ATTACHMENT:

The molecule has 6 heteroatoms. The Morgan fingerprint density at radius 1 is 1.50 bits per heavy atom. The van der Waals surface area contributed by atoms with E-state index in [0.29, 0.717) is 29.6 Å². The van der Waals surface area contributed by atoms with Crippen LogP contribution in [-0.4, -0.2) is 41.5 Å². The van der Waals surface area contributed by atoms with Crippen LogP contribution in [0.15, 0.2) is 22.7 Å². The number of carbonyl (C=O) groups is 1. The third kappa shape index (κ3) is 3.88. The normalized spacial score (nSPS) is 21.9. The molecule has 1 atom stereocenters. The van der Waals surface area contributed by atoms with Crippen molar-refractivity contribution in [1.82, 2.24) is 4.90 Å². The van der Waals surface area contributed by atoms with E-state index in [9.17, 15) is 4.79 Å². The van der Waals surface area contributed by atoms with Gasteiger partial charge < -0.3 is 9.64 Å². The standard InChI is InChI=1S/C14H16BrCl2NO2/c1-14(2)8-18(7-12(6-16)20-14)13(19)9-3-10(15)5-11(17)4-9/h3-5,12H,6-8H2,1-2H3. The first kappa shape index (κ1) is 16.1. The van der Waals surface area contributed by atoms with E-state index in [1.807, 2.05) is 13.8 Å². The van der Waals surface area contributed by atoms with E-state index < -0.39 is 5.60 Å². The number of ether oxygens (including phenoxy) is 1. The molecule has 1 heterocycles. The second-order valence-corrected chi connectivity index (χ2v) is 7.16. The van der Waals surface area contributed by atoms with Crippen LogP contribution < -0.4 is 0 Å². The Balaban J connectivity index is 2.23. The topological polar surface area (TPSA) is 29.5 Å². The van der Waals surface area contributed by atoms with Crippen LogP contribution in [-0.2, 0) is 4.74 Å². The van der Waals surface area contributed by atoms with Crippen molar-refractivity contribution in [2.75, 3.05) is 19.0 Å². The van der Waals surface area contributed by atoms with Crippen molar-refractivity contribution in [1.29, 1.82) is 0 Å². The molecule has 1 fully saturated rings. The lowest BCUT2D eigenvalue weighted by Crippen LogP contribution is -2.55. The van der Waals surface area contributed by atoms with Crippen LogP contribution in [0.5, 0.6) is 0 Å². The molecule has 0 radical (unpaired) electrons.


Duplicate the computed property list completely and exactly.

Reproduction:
The molecule has 6 heteroatoms. The Morgan fingerprint density at radius 1 is 1.50 bits per heavy atom. The van der Waals surface area contributed by atoms with E-state index in [0.29, 0.717) is 29.6 Å². The van der Waals surface area contributed by atoms with Crippen LogP contribution in [-0.4, -0.2) is 41.5 Å². The van der Waals surface area contributed by atoms with Crippen LogP contribution in [0.15, 0.2) is 22.7 Å². The number of carbonyl (C=O) groups is 1. The third kappa shape index (κ3) is 3.88. The normalized spacial score (nSPS) is 21.9. The molecule has 1 atom stereocenters. The van der Waals surface area contributed by atoms with Crippen molar-refractivity contribution in [1.82, 2.24) is 4.90 Å². The van der Waals surface area contributed by atoms with E-state index in [9.17, 15) is 4.79 Å². The van der Waals surface area contributed by atoms with Gasteiger partial charge < -0.3 is 9.64 Å². The standard InChI is InChI=1S/C14H16BrCl2NO2/c1-14(2)8-18(7-12(6-16)20-14)13(19)9-3-10(15)5-11(17)4-9/h3-5,12H,6-8H2,1-2H3. The first kappa shape index (κ1) is 16.1. The van der Waals surface area contributed by atoms with E-state index in [1.807, 2.05) is 13.8 Å². The van der Waals surface area contributed by atoms with E-state index < -0.39 is 5.60 Å². The number of ether oxygens (including phenoxy) is 1. The molecule has 1 heterocycles. The second-order valence-corrected chi connectivity index (χ2v) is 7.16. The van der Waals surface area contributed by atoms with Crippen LogP contribution < -0.4 is 0 Å². The Balaban J connectivity index is 2.23. The topological polar surface area (TPSA) is 29.5 Å². The van der Waals surface area contributed by atoms with Crippen LogP contribution in [-0.2, 0) is 4.74 Å². The van der Waals surface area contributed by atoms with Crippen molar-refractivity contribution in [2.75, 3.05) is 19.0 Å². The van der Waals surface area contributed by atoms with Crippen molar-refractivity contribution in [1.29, 1.82) is 0 Å². The molecule has 1 fully saturated rings. The lowest BCUT2D eigenvalue weighted by Crippen LogP contribution is -2.55. The van der Waals surface area contributed by atoms with Crippen LogP contribution in [0.5, 0.6) is 0 Å². The molecule has 0 radical (unpaired) electrons.